Are you too old or too young to start a retirement fund? Our money experts weigh in

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Planning for retirement (PHOTO: Getty Images)
Planning for retirement (PHOTO: Getty Images)

Planning for your retirement is one of the most important things you can do for your future. If you fail to prepare yourself financially, retirement can be somewhat depressing to you and your family. Some people mistakenly believe it’s not important, but don’t get caught short. Our experts weigh in on why retirement planning is important and necessary.

According to survey data done by financial services group, Sanlam, representatives of umbrella funds, which include retirement funds of many employers in SA, estimate that on average only 18 % of their retirees would be able to maintain their current standards of living in retirement.

DRUM spoke to Tandisizwe Mahlutshana of PPS investment on the common misconceptions around retirement planning.

“Firstly, many people in their twenties think they’re too young to start saving for retirement. But in the long term, waiting a few years can make a big difference. If you put away R1 000 a month at the age of 25 and your savings earn 12 % interest, you’ll have saved about R5,96 million for your retirement by age 55. But if you start five years later, your savings at the age 55 would be worth only R3,07 million”, he says.

Read more: Your five-year plan: how to plan your retirement effectively

“You might think you can sell your home one day and finance your retirement with the proceeds. But you won’t be able to invest all the money you get for your property to give you a monthly income. You will still need a place to live, which you’ll prob ably have to buy or rent, and this can quickly deplete your savings. But if you have a second property to rent out, this could provide extra income during retirement”, Tandisizwe says.

People often think their everyday expenses will be much less when they’re old, but Sanlam’s Benchmark study shows 48 % of retired people’s expenses are much more than their incomes. Medical and healthcare expenses in particular are likely to be much higher. People like to maintain their lifestyles and do things such as travel, which they didn’t have time for before, but it all costs money.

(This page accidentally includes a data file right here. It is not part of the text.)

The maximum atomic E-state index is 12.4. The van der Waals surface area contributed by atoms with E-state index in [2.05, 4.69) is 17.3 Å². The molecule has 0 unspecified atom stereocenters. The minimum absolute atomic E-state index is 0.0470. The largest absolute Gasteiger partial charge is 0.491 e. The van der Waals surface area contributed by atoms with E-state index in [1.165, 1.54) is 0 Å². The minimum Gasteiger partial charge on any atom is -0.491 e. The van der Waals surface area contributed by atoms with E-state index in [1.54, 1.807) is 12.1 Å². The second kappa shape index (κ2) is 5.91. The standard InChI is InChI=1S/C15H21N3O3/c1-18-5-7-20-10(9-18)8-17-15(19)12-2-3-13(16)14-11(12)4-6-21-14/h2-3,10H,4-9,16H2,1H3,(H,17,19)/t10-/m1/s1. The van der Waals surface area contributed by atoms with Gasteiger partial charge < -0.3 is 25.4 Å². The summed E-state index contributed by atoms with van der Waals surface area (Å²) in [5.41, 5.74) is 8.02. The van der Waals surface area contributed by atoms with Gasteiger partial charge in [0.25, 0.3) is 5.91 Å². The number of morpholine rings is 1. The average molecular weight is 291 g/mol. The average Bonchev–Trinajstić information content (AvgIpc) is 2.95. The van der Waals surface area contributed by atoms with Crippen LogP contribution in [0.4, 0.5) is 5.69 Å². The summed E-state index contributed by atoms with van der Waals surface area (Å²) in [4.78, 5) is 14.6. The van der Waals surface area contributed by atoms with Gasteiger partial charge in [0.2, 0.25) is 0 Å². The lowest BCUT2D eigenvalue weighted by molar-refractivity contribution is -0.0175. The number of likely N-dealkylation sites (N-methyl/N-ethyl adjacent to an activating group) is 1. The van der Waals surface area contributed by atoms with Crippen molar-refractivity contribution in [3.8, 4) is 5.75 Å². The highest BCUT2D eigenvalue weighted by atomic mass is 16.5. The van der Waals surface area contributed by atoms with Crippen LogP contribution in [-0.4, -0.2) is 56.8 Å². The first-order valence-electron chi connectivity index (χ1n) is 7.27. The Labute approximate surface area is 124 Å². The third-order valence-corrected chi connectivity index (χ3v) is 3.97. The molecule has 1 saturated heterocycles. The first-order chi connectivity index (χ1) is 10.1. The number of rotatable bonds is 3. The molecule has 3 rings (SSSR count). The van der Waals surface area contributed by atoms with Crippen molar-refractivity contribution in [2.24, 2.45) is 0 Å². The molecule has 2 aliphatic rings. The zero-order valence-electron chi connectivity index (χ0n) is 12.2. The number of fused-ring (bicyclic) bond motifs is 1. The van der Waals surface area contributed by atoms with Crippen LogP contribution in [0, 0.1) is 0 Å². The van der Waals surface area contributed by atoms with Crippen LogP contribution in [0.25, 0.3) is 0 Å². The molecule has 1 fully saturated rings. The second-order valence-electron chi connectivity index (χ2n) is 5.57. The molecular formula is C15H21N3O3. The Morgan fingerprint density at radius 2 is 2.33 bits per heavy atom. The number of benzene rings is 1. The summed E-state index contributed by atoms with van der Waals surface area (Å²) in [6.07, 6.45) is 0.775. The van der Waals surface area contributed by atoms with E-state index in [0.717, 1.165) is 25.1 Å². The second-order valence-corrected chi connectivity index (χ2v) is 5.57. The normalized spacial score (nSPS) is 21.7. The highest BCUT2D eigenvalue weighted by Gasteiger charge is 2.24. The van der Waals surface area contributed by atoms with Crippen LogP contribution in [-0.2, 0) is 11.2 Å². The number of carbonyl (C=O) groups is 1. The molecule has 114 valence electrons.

Jeanette Marais of Allan Gray added that one of the biggest mistakes you can make is to invest too conservatively for your retirement. “Conservative investments are things like cash in money market funds. Your portfolio should ideally include a sizable portion of investments in shares”.  “These investments outperform other asset classes in the long term. Jeanette says a balanced fund is generally a good option because your money would be spread across various asset classes. Up to 75 % can be invested in shares”, she says.

Read more: What is the difference between saving and investing?

Here are some frequently asked questions about retrenchments:

1.       Do I save enough through my job? A maximum  of 27,5 % of retirement fund members’ salaries  can be saved for retirement, but in 2016 the average contribution of employers and members was only 15,92 %  in total.

2.       Who should I ask for advice? Your standard of living during retirement depends on how you plan for it now. Get professional advice from a qualified adviser who can analyse your needs and devise a tailor-made plan especially for you.

3.       Am I too old? You’re never too old to start saving; better now than never. Save as much as you can for your retirement. Scale down on spending and save money. If you’ve reached retirement age with your employer, look around for other work so you can keep earning for as long as you can.

4.       What about tax? Remember, you’ll still have to pay tax after retirement. Ask an adviser how you can structure your finances in the most tax-efficient way.

5.       How does divorce impact retirement savings?  A person who’s not a member of a retirement fund is legally entitled to a portion of their spouse’s retirement money. The amount set in the divorce order is payable immediately.

Read more: 4 reasons why cashing out your retirement fund when changing jobs is a bad idea

It’s also important to remember that If you change jobs, don’t take any cash out of your retirement fund. Not only will you be taxed heavily on it, you’ll also have to start saving again.

If you’d still like to find out more information, visit the Financial Services Board website or to speak to a financial adviser, click here.  

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